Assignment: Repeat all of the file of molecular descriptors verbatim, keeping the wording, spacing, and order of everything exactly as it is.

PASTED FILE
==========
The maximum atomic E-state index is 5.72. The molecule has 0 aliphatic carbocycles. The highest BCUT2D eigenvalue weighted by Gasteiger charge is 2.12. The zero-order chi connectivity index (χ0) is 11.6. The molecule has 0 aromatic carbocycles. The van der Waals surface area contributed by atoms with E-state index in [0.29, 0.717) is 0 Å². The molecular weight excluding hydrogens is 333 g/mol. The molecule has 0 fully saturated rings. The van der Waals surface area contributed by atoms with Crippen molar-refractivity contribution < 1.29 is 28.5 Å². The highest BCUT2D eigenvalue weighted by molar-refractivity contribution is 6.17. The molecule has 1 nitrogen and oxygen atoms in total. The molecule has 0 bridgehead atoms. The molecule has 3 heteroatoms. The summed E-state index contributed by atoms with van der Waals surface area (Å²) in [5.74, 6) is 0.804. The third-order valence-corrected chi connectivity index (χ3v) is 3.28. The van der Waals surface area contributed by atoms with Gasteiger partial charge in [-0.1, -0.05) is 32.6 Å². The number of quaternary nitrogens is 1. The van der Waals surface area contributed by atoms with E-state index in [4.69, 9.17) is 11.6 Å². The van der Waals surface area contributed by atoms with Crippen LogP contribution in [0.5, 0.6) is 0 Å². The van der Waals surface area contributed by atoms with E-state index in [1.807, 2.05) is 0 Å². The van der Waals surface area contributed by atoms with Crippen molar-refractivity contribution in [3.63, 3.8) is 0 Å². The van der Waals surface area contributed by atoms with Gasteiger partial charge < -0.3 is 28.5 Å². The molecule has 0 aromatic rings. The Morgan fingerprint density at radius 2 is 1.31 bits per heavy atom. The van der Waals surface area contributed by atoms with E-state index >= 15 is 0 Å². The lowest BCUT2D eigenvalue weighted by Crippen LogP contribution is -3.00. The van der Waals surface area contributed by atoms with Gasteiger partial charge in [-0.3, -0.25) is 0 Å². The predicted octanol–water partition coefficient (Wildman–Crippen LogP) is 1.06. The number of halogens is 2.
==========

The maximum atomic E-state index is 5.72. The molecule has 0 aliphatic carbocycles. The highest BCUT2D eigenvalue weighted by Gasteiger charge is 2.12. The zero-order chi connectivity index (χ0) is 11.6. The molecule has 0 aromatic carbocycles. The van der Waals surface area contributed by atoms with E-state index in [0.29, 0.717) is 0 Å². The molecular weight excluding hydrogens is 333 g/mol. The molecule has 0 fully saturated rings. The van der Waals surface area contributed by atoms with Crippen molar-refractivity contribution < 1.29 is 28.5 Å². The highest BCUT2D eigenvalue weighted by molar-refractivity contribution is 6.17. The molecule has 1 nitrogen and oxygen atoms in total. The molecule has 0 bridgehead atoms. The molecule has 3 heteroatoms. The summed E-state index contributed by atoms with van der Waals surface area (Å²) in [5.74, 6) is 0.804. The third-order valence-corrected chi connectivity index (χ3v) is 3.28. The van der Waals surface area contributed by atoms with Gasteiger partial charge in [-0.1, -0.05) is 32.6 Å². The number of quaternary nitrogens is 1. The van der Waals surface area contributed by atoms with E-state index in [4.69, 9.17) is 11.6 Å². The van der Waals surface area contributed by atoms with Crippen LogP contribution in [0.5, 0.6) is 0 Å². The van der Waals surface area contributed by atoms with E-state index in [1.807, 2.05) is 0 Å². The van der Waals surface area contributed by atoms with Crippen molar-refractivity contribution in [3.63, 3.8) is 0 Å². The van der Waals surface area contributed by atoms with Gasteiger partial charge < -0.3 is 28.5 Å². The molecule has 0 aromatic rings. The Morgan fingerprint density at radius 2 is 1.31 bits per heavy atom. The van der Waals surface area contributed by atoms with E-state index >= 15 is 0 Å². The lowest BCUT2D eigenvalue weighted by Crippen LogP contribution is -3.00. The van der Waals surface area contributed by atoms with Gasteiger partial charge in [-0.3, -0.25) is 0 Å². The predicted octanol–water partition coefficient (Wildman–Crippen LogP) is 1.06. The number of halogens is 2.